Fascinating Aida: Absolutely Miraculous
nytheatre.com review by Martin Denton
December 17, 2009
This is the time of year when theatre presenters give their audiences holiday gifts. Often, these take forms you expect: Christmas Carols, shows about Santa Claus, revues with Rockettes in them—that sort of thing. Well, 59E59 has a gift for its audiences that's not like any of those things, but for me it has proven to be the most welcome addition to the December theatre roster. It's called Fascinating Aida: Absolutely Miraculous. And it is.
It's funny, too. Very, very funny. I wasn't sure what to expect: all I knew beforehand was that Fascinating Aida is a trio of British ladies who have been working together for a long time, who write their own musical material, and who have been in the US a few times in the past, very successfully. Now I know why.
The one at the piano is Dillie Keane, the de facto leader of the troupe. The tall, astonishingly elegant dark-haired one is Adele Anderson; she and Keane are the writers of the show, and have been 2/3 of Fascinating Aida for 25 years. The shorter, striking blonde one is Liza Pulman, the group's newest member. I called them ladies a while ago because that's key to who they are: following in the footsteps of Bea Lillie, the women of Fascinating Aida are proper, sophisticated, lovely, very respectable looking persons who are not afraid to get a little bit silly, a little bit racy, a little bit saucy when they face an audience.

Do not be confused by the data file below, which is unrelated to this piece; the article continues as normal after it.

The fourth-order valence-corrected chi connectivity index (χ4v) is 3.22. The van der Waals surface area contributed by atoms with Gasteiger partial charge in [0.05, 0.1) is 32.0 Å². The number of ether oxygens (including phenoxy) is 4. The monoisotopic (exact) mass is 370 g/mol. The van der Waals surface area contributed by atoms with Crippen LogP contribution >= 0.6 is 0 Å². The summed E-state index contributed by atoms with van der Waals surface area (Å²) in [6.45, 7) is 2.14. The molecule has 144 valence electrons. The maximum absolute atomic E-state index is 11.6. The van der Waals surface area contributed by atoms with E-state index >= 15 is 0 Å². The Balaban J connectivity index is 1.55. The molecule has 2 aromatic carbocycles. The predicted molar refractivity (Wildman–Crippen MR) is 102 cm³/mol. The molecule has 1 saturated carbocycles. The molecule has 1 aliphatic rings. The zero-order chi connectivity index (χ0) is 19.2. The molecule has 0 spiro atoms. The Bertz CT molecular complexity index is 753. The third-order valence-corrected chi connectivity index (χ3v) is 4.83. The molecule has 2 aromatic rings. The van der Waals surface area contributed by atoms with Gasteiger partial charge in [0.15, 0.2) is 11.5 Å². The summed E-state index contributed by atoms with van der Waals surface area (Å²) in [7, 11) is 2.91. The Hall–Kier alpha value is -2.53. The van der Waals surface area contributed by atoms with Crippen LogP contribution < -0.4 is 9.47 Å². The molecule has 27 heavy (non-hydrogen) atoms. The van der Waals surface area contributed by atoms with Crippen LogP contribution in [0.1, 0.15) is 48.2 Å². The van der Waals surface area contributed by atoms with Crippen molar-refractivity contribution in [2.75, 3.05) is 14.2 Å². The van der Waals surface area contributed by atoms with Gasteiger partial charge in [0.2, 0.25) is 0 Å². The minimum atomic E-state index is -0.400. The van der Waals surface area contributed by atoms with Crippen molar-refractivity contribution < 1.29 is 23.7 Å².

Actually, make that very silly, very racy, and very saucy. But this show is never vulgar, even when it's deliriously risque.
Mostly it is sharply satirical. The show consists of some 21 musical numbers, usually performed by all three members of Fascinating Aida, although there are some solo pieces to showcase each of them. Their subjects cover a broad range, referencing everything from celebrity worship and botox to the Duchess of York and the current Broadway revival of A Little Night Music; lots of serious topics come under the microscope as well, including the current global recession, global warming, income disparity, and the spread of consumer culture. Do not fear: though there's a serious undercurrent that's ever-present, Fascinating Aida never takes itself seriously, and the show is fun and hilarious from end to end. I am loathe to give away any of their brilliant jokes; I'll give you one little taste of their humor by quoting this introduction to a song about nuclear proliferation: "This next song was written 22 years ago. A song is like a designer dress, really; keep it long enough, it'll come back in fashion."
This is a very smart show.
The ladies of Fascinating Aida are a wondrously simpatico trio, singing glorious harmonies and playing off one another effectively in sketch after sketch. They are terrific musicians and actors, as we discover in their specialties. Pulman has a surprising, thoughtful love song of most original stripe called "I Watched Two People" which she sings with a simplicity that sears. Keane does a Music Hall-ish comic bit called "Much More Married" that builds and builds 'til it brings down the house. And Anderson takes on the likes of Lenya, Lemper, and Dietrich in a remarkable piece of parody called, simply, "Lieder." You'll never be able to watch "Mein Herr" from Cabaret without cracking a smile after you see this.
So, in this, my last review before Christmas, I say thank you very much to the good people at 59E59 for bringing us Fascinating Aida: Absolutely Miraculous. Truly, the best gift a theatre-goer could ask for.